The Friends of Rosie

Raising money for research into childhood cancers for over twenty five years.

The Friends of Rosie Children’s Cancer Research Fund, based in Bowdon, has just celebrated 25 years of raising money to fund research into childhood cancer.  The charity was set up in 1991 by local mum, Lisa Larkin and friends, after her five-year old daughter Rosie tragically died from neuroblastoma, a rare but aggressive childhood cancer. 

When the charity was first established, Rosie’s family participated in a local documentary to promote the work of the charity. In the footage, which you can view here, Lisa summarises the purpose of Friends of Rosie, “I would like to see a situation where no more parents have to sit in front of a doctor and be told that we can’t cure your child. I think we can do better than that.” Lisa and the other trustees of the charity have spent a quarter of a century facilitating research into creating better outcomes for children like Rosie.

The charity works towards better outcomes for children affected by cancer

The charity seeks to address the two main issues that specifically relate to childhood cancer research. Firstly, childhood cancer is less common than cancer in adults and this means that research into this type of cancer does not attract as much funding from large commercial pharmaceutical companies or national cancer charities. Secondly, many treatments are developed with adult patients in mind and the fact that children’s bodies are still developing and growing can mean that they are less effective and sometimes damaging with life-limiting long term effects.  Since Rosie’s death the charity has raised an amazing £2.5 million pounds and funded 25 research projects, which have made a significant contribution to the better understanding of childhood cancer and the development of treatments appropriate for children.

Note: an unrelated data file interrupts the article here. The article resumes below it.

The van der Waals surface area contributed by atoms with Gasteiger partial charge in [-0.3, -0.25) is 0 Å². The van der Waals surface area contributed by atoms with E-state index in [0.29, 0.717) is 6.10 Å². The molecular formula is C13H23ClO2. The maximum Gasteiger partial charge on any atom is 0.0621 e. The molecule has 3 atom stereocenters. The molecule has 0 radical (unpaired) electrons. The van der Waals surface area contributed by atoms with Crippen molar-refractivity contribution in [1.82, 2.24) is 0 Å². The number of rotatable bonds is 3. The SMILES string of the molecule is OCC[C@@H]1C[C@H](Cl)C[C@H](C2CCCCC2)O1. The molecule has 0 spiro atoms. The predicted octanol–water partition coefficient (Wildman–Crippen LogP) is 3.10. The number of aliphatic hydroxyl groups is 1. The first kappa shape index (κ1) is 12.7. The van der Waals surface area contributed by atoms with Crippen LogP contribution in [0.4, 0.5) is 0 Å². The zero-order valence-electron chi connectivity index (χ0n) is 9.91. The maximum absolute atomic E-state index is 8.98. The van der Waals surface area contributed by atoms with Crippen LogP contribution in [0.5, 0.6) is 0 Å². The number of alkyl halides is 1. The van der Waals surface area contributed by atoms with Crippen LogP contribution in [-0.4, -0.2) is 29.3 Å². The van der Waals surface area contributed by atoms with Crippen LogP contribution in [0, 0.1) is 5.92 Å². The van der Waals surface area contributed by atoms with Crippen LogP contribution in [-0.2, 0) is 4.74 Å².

Friends of Rosie focuses on funding the first two years of new research projects allowing for the development of sufficient evidence to then approach bigger funders for clinical trials. A typical first year of research will require £70,000 worth of funding. The charity is very cautious in its spending. It only funds projects that can produce viable evidence after one year. Funding for the second year is only approved after this evidence has been carefully considered.

Most of the research projects that the charity funds take place at the Universities of Manchester and Salford, The Manchester Cancer Research Centre or at The Christie. Recently an award of £65,000 has been made to a team at The Christie to research the possibility of using immunotherapy to treat brain tumours in children. It will concentrate on those tumours which have the worst prognosis and those that are the least responsive to more conventional treatments.

The charity has received local support from Trafford Law Society, Manchester law firm Slater Heelis, Altrincham Concert Orchestra and even the stars of Coronation Street who helped to promote the sale of charity Easter Eggs last year. Recently a surprise legacy of £220,000 was received from a gentleman in York who specified in his will that part of his estate should be left to a charity benefitting children. His executors chose Friend of Rosie to be the beneficiary and this generous act will fund around three research projects.

The charity funds research into new treatments for childhood cancers

However, as you can see from the costs outlined above, this volunteer-led charity always needs more funding. Childhood cancer affects 1 in 500 children and is still the leading cause of death in children under 14. There is still much work to be done. If you would like to be involved read the fundraising brochure here which has loads of money spinning ideas for individuals, schools and companies or visit the website here.

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